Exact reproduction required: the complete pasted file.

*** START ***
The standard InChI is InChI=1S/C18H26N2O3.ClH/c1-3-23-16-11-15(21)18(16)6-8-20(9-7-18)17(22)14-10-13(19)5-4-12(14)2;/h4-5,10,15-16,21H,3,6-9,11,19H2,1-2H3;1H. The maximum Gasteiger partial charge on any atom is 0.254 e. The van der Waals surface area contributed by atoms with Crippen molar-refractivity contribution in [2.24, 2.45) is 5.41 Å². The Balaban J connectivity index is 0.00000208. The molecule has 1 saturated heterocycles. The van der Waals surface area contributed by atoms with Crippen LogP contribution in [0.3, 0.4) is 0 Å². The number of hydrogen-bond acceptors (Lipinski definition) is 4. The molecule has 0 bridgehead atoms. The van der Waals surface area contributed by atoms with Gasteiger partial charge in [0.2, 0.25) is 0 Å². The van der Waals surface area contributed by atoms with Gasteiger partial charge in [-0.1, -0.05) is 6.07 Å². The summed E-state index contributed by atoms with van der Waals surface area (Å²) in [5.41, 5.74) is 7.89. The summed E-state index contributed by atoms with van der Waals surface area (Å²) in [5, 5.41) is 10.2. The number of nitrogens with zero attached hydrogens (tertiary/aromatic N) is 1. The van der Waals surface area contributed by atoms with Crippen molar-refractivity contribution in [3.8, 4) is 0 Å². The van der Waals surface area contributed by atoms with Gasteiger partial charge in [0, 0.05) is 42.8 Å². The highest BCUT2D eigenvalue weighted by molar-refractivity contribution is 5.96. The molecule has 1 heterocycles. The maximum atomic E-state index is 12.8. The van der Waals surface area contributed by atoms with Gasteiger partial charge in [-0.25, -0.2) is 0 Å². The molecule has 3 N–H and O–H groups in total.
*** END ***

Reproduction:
The standard InChI is InChI=1S/C18H26N2O3.ClH/c1-3-23-16-11-15(21)18(16)6-8-20(9-7-18)17(22)14-10-13(19)5-4-12(14)2;/h4-5,10,15-16,21H,3,6-9,11,19H2,1-2H3;1H. The maximum Gasteiger partial charge on any atom is 0.254 e. The van der Waals surface area contributed by atoms with Crippen molar-refractivity contribution in [2.24, 2.45) is 5.41 Å². The Balaban J connectivity index is 0.00000208. The molecule has 1 saturated heterocycles. The van der Waals surface area contributed by atoms with Crippen LogP contribution in [0.3, 0.4) is 0 Å². The number of hydrogen-bond acceptors (Lipinski definition) is 4. The molecule has 0 bridgehead atoms. The van der Waals surface area contributed by atoms with Gasteiger partial charge in [0.2, 0.25) is 0 Å². The van der Waals surface area contributed by atoms with Gasteiger partial charge in [-0.1, -0.05) is 6.07 Å². The summed E-state index contributed by atoms with van der Waals surface area (Å²) in [5.41, 5.74) is 7.89. The summed E-state index contributed by atoms with van der Waals surface area (Å²) in [5, 5.41) is 10.2. The number of nitrogens with zero attached hydrogens (tertiary/aromatic N) is 1. The van der Waals surface area contributed by atoms with Crippen molar-refractivity contribution in [3.8, 4) is 0 Å². The van der Waals surface area contributed by atoms with Gasteiger partial charge in [0, 0.05) is 42.8 Å². The highest BCUT2D eigenvalue weighted by molar-refractivity contribution is 5.96. The molecule has 1 heterocycles. The maximum atomic E-state index is 12.8. The van der Waals surface area contributed by atoms with Gasteiger partial charge in [-0.25, -0.2) is 0 Å². The molecule has 3 N–H and O–H groups in total.